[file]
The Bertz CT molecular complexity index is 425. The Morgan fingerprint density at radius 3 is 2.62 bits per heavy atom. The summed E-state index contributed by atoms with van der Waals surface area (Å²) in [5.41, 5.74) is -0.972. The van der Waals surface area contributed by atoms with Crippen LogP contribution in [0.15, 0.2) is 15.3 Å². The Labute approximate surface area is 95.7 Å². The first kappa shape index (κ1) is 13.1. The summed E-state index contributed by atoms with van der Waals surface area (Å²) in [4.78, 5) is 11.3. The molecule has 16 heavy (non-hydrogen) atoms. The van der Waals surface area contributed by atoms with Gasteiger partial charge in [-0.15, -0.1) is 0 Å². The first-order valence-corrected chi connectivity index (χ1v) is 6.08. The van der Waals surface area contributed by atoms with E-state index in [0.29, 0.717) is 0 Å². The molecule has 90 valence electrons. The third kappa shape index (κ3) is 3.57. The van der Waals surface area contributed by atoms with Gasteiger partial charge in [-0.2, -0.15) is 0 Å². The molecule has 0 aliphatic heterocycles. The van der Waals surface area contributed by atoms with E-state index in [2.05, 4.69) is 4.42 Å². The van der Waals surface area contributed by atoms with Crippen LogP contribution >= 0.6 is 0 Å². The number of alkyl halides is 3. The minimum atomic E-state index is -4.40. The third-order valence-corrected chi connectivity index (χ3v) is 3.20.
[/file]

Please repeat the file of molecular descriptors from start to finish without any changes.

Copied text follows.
The Bertz CT molecular complexity index is 425. The Morgan fingerprint density at radius 3 is 2.62 bits per heavy atom. The summed E-state index contributed by atoms with van der Waals surface area (Å²) in [5.41, 5.74) is -0.972. The van der Waals surface area contributed by atoms with Crippen LogP contribution in [0.15, 0.2) is 15.3 Å². The Labute approximate surface area is 95.7 Å². The first kappa shape index (κ1) is 13.1. The summed E-state index contributed by atoms with van der Waals surface area (Å²) in [4.78, 5) is 11.3. The molecule has 16 heavy (non-hydrogen) atoms. The van der Waals surface area contributed by atoms with Gasteiger partial charge in [-0.15, -0.1) is 0 Å². The first-order valence-corrected chi connectivity index (χ1v) is 6.08. The van der Waals surface area contributed by atoms with E-state index in [0.29, 0.717) is 0 Å². The molecule has 90 valence electrons. The third kappa shape index (κ3) is 3.57. The van der Waals surface area contributed by atoms with Gasteiger partial charge in [-0.2, -0.15) is 0 Å². The molecule has 0 aliphatic heterocycles. The van der Waals surface area contributed by atoms with E-state index in [2.05, 4.69) is 4.42 Å². The van der Waals surface area contributed by atoms with Crippen LogP contribution >= 0.6 is 0 Å². The number of alkyl halides is 3. The minimum atomic E-state index is -4.40. The third-order valence-corrected chi connectivity index (χ3v) is 3.20.